A circulatory anastomosis is a connection or looped interaction between two blood vessels.
Explain the function of arterial anastomoses
- Anastomoses occur normally in the body in the circulatory system, serving as backup routes for blood flow if one link is blocked or otherwise compromised.
- Anastomoses between arteries and between veins result in a multitude of arteries and veins, respectively, serving the same volume of tissue.
- Pathological anastomoses result from trauma or disease and are referred to as fistulae.
- circulatory anastomosis: A connection between two blood vessels, such as between arteries (arterio-arterial anastomosis), between veins (veno-venous anastomosis), or between an artery and a vein (arterio-venous anastomosis).
- fistula: An abnormal connection or passageway between organs or vessels that normally do not connect.
An anastomosis refers to any join between two vessels. Circulatory anastomoses are named based on the vessels they join: two arteries (arterio-arterial anastomosis), two veins (veno-venous anastomosis), or between an artery and a vein (arterio-venous anastomosis).
Anastomoses: The blood vessels of the rectum and anus, showing the distribution and anastomosis on the posterior surface near the termination of the gut.
Anastomoses between arteries and anastomoses between veins result in a multitude of arteries and veins serving the same volume of tissue. Such anastomoses occur normally in the body in the circulatory system, serving as backup routes for blood to flow if one link is blocked or otherwise compromised, but may also occur pathologically.
Examples of Anastomoses
Arterio-arterial anastomoses include actual joins (e.g. palmar arch, plantar arch) and potential ones, which may only function if the normal vessel is damaged or blocked (e.g. coronary arteries and cortical branch of cerebral arteries). Important examples include:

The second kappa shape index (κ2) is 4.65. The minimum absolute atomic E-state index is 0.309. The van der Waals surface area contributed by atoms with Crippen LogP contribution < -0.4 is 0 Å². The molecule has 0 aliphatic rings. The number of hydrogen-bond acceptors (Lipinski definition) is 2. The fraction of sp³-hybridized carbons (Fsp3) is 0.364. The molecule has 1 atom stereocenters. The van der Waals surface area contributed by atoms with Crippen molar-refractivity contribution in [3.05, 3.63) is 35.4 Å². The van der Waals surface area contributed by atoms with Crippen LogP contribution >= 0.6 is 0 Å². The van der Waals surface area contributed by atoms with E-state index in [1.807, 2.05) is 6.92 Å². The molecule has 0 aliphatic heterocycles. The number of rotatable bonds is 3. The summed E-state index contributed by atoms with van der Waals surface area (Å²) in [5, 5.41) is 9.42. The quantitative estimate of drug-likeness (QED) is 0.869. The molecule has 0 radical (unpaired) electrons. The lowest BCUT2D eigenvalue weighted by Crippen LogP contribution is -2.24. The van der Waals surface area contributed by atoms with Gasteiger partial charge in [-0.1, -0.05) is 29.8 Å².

- The circle of Willis in the brain.
The arrangement of the brain’s arteries into the circle of Willis creates redundancies for the cerebral circulation. If one part of the circle becomes blocked or narrowed or one of the arteries supplying the circle is blocked or narrowed, blood flow from the other blood vessels can often preserve the cerebral perfusion well enough to maintain function.
- Joint anastomoses. Almost all joints receive anastomotic blood supply from more than one source. Examples include the knee and geniculate arteries, shoulder and circumflex humeral, and hip and circumflex iliac.
- Coronary artery anastomoses. The coronary arteries are functionally end arteries, so these meetings are referred to as anatomical anastamoses, which lack function. As blockage of one coronary artery generally results in death of the heart tissue due to lack of sufficient blood supply from the other branch, when two arteries or their branches join, the area of the myocardium receives dual blood supply. If one coronary artery is obstructed by an atheroma, a degradation of the arterial walls, the second artery is still able to supply oxygenated blood to the myocardium. However, this can only occur if the atheroma progresses slowly, giving the anastomosis time to form.
The Circle of Willis: Schematic representation of the circle of Willis—arteries of the brain and brain stem. Blood flows up to the brain through the vertebral arteries and through the internal carotid arteries.
Pathological anastomoses result from trauma or disease and are usually referred to as fistulae. They can be very severe if they result in the bypassing of key tissues by the circulatory system.